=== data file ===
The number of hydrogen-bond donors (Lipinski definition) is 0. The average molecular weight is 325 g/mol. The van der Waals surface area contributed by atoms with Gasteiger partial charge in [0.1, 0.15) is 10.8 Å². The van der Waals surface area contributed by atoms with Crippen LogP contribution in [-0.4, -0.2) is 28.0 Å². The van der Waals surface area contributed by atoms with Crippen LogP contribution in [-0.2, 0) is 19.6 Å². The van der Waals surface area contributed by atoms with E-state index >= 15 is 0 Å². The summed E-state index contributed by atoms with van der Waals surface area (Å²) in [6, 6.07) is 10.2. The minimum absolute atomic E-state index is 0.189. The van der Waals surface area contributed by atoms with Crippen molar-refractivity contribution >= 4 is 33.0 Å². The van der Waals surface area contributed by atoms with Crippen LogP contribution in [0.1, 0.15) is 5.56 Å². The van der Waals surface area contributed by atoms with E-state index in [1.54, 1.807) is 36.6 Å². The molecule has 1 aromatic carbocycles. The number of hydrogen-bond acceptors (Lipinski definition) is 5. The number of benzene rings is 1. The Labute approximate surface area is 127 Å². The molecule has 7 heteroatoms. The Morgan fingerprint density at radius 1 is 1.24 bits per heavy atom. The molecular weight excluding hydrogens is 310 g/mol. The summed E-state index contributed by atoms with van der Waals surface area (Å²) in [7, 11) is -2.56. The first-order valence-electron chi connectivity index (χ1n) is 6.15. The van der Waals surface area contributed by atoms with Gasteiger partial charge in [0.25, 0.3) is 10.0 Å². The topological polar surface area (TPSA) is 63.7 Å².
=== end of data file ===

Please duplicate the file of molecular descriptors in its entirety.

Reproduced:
The number of hydrogen-bond donors (Lipinski definition) is 0. The average molecular weight is 325 g/mol. The van der Waals surface area contributed by atoms with Gasteiger partial charge in [0.1, 0.15) is 10.8 Å². The van der Waals surface area contributed by atoms with Crippen LogP contribution in [-0.4, -0.2) is 28.0 Å². The van der Waals surface area contributed by atoms with Crippen LogP contribution in [-0.2, 0) is 19.6 Å². The van der Waals surface area contributed by atoms with E-state index >= 15 is 0 Å². The summed E-state index contributed by atoms with van der Waals surface area (Å²) in [6, 6.07) is 10.2. The minimum absolute atomic E-state index is 0.189. The van der Waals surface area contributed by atoms with Crippen molar-refractivity contribution >= 4 is 33.0 Å². The van der Waals surface area contributed by atoms with Crippen LogP contribution in [0.1, 0.15) is 5.56 Å². The van der Waals surface area contributed by atoms with E-state index in [1.54, 1.807) is 36.6 Å². The molecule has 1 aromatic carbocycles. The number of hydrogen-bond acceptors (Lipinski definition) is 5. The number of benzene rings is 1. The Labute approximate surface area is 127 Å². The molecule has 7 heteroatoms. The Morgan fingerprint density at radius 1 is 1.24 bits per heavy atom. The molecular weight excluding hydrogens is 310 g/mol. The summed E-state index contributed by atoms with van der Waals surface area (Å²) in [7, 11) is -2.56. The first-order valence-electron chi connectivity index (χ1n) is 6.15. The van der Waals surface area contributed by atoms with Gasteiger partial charge in [0.25, 0.3) is 10.0 Å². The topological polar surface area (TPSA) is 63.7 Å².